I nodded. Almost every senior in my AP art class was shooting for admission into Trenton. Usually only one student made it per year.

"They have the best industrial design department in the country. I took some of my paintings and designs there. This woman, Ms. French, looked them over. She said I have promise"--his voice skirted around the word like it was bitter to the taste--"but I need more training. She said if I get my diploma and graduate from a respectable art program, she'd give me another chance for admission."

"That's great, isn't it?" I shuffled closer. How did he always do that--make me completely forget I was mad at him so easily?

"The problem is, Holy Trinity has one of the few art departments that Trenton even deems worthy as a prerequisite. That's why I came back." He glanced at me. It seemed like there was something else he wanted to say, something more to the story. He brushed the pendant that rested against his chest. It was a smooth black stone shaped like a flattened oval. "Only that Barlow guy kicked me out the first day."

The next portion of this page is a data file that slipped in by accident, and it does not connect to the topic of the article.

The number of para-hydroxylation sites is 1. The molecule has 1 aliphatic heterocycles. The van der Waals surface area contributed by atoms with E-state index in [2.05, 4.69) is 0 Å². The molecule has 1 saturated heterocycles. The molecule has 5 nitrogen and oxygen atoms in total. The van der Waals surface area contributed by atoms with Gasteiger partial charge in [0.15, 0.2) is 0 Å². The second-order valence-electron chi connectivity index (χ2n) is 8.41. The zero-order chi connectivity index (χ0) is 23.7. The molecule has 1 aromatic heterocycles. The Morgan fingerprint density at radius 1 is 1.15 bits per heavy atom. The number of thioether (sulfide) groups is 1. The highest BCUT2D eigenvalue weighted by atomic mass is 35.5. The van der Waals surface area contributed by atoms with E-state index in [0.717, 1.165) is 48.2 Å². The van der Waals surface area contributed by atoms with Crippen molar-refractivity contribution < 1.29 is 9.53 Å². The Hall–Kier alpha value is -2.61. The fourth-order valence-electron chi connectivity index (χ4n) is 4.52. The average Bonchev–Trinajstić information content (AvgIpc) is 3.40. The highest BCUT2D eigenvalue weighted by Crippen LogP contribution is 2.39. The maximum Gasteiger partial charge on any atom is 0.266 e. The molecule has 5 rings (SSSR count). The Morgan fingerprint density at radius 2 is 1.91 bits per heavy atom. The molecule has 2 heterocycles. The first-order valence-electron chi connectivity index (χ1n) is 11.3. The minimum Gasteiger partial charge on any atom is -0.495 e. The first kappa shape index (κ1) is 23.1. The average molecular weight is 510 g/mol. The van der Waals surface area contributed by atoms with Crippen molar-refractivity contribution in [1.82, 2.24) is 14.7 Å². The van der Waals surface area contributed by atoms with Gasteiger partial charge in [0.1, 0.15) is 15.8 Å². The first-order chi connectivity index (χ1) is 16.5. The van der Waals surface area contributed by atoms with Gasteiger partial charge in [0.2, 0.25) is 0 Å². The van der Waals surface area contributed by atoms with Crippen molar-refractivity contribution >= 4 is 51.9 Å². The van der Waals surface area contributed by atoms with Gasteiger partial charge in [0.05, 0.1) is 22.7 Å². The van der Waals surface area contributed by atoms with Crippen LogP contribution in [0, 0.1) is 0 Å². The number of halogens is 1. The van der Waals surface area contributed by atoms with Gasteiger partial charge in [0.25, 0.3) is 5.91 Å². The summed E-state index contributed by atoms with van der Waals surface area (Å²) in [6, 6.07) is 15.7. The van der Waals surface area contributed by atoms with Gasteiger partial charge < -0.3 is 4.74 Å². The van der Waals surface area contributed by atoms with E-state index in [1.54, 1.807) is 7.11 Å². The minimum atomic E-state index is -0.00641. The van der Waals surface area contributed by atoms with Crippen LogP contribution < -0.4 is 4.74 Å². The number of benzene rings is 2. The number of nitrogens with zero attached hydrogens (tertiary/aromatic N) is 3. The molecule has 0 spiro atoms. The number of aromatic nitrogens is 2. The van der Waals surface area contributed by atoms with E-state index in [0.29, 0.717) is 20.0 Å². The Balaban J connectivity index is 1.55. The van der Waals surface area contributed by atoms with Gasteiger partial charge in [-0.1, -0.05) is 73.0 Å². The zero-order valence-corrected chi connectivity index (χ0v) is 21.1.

"What?" I knew Barlow was mad at Daniel, but I didn't think he'd actually kick him out. "That's so not fair,"

Daniel grinned in that mocking way of his. "That's one of the things I always loved about you, Grace. You've got this overriding sense that everything in life should be fair."

"I do not. That's so not ..." I cringed. "Justified." Daniel laughed and scratched behind his ear. "You remember that time we went to the MacArthurs' farm to see their puppies, and one of the pups only had three legs and Rick Mac Arthur said they were going to put it down because nobody wanted it? And you said, 'That's so not fair!' and took that puppy home without even asking."